about the city

Varanasi is one of the oldest living cities in the world. Many names have been given to Varanasi, though its recently revived official appellation is mentioned in the Mahabharata and in the Jataka tales of Buddhism. It probably derives from the two rivers that flank the city, the Varuna to the north and the Asi to the south.. Many still use the anglicized forms of Banaras or Benares, while pilgrims refer to Kashi, first used three thousand years ago to describe the kingdom and the city outside which the Buddha preached his first sermon; the "City of Light" is also called Kashika, "the shining one", referring to the light of Shiva. Another epithet, Avimukta, meaning "Never Forsaken", refers to the city that Shiva never deserted, or that one should never leave. Further alternatives include Anandavana, the "forest of bliss", and Rudravasa, the place where Shiva (Rudra) resides.

Varanasi’s associations with Shiva extend to the beginning of time: legends relate how, after his marriage to Parvati, Shiva left his Himalyan abode and came to reside in Kashi with all the gods in attendance. Temporarily banished during the rule of the great king Divodasa, Shiva sent Brahma and Vishnu as his emissaries, but ultimately returned to his rightful abode protected by his loyal attendants Kalabhairav and Dandapani. Over 350 gods and goddesses, including a protective ring of Ganeshaa form a mandala or sacred pattern with Shiva Vishwanatha at its centre.

Each name carries an additional meaning in terms of the sacred symbolism of the city, with each defining aprogressively decreasing arc starting and ending on the west bank of the Ganges. While the boundary of Kashi is delimited by the circular Panchakroshi Road, Varanasi is the main city, extending from Asi Ghat and circling around to the confluence of the Ganges and the Varuna. Yet a smaller area, defined as Avimukta, starts at Kedara Ghat in the south and ends at Trilochana Ghat. Most important of all is Antargriha, the "Inner Sanctum" around the Vishwanatha Temple, which encompasses Dashashwamedha Ghat, Surya Kund, the lingam of Bharabhuta, and Manikarnika Ghat. Another, later, interpretation suggests three sectors of khandas in the form of Shiva’s trident, each centered around a temple – Omkara to the north, Vishvanatha in the centre and Kendra to the south.

A city which, since it is both an exalted place of pilgrimage and an idealize centre of faith, has been likened to Jerusalem and Mecca.According to the historians, the city was founded some ten centuries before the birth of Christ. The city is mentioned in Holy Scriptures like 'Vamana Purana', Buddhist texts and in the epic 'Mahabharata'.Mark Twain,the English author and litterateur,who was enthralled by the legend and sanctity of Banaras,once wrote:"Banaras is older than history,older than tradition,older even than legend and looks twice as old as all of them put together."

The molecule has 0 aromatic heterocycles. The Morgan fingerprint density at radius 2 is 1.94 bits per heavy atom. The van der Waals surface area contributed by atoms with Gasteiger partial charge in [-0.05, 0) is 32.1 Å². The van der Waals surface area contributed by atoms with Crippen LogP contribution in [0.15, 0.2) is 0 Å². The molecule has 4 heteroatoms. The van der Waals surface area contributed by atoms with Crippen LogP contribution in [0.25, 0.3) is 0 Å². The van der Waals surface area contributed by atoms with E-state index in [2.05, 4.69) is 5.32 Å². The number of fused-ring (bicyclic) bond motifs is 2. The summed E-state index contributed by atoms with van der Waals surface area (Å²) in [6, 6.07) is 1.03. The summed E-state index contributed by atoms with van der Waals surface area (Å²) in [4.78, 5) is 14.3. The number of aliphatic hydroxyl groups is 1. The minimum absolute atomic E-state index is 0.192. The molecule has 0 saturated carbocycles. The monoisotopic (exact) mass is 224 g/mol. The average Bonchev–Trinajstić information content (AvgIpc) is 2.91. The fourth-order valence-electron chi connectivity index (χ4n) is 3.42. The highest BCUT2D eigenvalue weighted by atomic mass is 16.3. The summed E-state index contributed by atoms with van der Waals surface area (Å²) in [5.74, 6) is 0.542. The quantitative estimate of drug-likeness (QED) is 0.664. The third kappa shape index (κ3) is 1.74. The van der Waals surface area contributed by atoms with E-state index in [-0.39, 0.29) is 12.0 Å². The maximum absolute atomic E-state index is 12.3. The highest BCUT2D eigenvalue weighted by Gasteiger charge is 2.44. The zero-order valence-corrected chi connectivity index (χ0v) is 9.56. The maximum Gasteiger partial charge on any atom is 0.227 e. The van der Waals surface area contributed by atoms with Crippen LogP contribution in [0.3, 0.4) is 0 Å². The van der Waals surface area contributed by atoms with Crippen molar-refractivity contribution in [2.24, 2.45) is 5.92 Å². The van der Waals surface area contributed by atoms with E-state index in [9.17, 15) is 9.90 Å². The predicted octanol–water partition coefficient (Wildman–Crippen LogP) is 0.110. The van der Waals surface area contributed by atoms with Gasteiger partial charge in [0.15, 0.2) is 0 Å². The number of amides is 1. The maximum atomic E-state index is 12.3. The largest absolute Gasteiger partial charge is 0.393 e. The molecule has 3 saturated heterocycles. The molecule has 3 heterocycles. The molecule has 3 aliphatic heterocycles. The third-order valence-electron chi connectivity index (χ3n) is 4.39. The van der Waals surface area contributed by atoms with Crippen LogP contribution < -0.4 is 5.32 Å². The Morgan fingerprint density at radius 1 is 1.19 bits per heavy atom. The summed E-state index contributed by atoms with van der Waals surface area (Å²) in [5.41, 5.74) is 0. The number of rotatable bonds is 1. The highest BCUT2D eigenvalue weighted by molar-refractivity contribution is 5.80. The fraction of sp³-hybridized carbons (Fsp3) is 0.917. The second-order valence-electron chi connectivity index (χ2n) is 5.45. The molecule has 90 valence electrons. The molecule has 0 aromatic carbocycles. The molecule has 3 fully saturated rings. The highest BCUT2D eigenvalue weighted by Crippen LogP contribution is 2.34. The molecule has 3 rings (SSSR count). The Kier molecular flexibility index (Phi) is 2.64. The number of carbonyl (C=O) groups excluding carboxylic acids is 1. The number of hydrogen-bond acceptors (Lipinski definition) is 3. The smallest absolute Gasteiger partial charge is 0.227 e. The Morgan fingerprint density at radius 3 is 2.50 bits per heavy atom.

Varanasi's prominence in Hindu mythology is virtually unrivalled. For the devout Hindu the city has always had a special place, besides being a pilgrimage centre,it is considered especially auspicious to die here, ensuring an instant route to heaven.The revered and ancient city Varanasi is the religious centre of the world of Hindus. A city where the past and present, eternity and continuity co-exist.

The city of Banaras is situated on the west bank of the holiest of all Indian rivers, the Ganga or Ganges. The relationship between the sacred river and the city is the essence of Varanasi - 'the land of sacred light'. The Ganga is believed to have flown from heaven to wash away the worldly sins of the human race.of mortal's .The life and activities in the city centre around the holy river. Life on the banks of the Ganga begins before dawn when thousands of pilgrims - men, women and children - come down to the river to wait for the rising sun when immersion in the sacred river will cleanse them of their sufferings and wash their sins away.

Along the water's edge, there are the burning ghats. The most sacred one is Manikarnika, associated with Goddess Parvati, Lord Shiva's wife. The major shrine is the Vishwanath Temple the abode of Lord Shiva, the most important of the trinity, Brahma, Vishnu and Maheshwara, the Lords of this universe. Around this temple evolved the spiritual identity of Varanasi .The holy city within Banaras is thus called, Kashi, the luminous one or the city of the light.

It is beside the holy waters of the Ganga that the activities for which Banaras is held sacred are performed. Everyday thousands of residents and pilgrims bathe, offer prayers to the elements, to the rising sun, and to their dead ancestors who have been carried away by these waters. What draws people to the river is an ingrained belief that these waters can absolve the sins of many generations.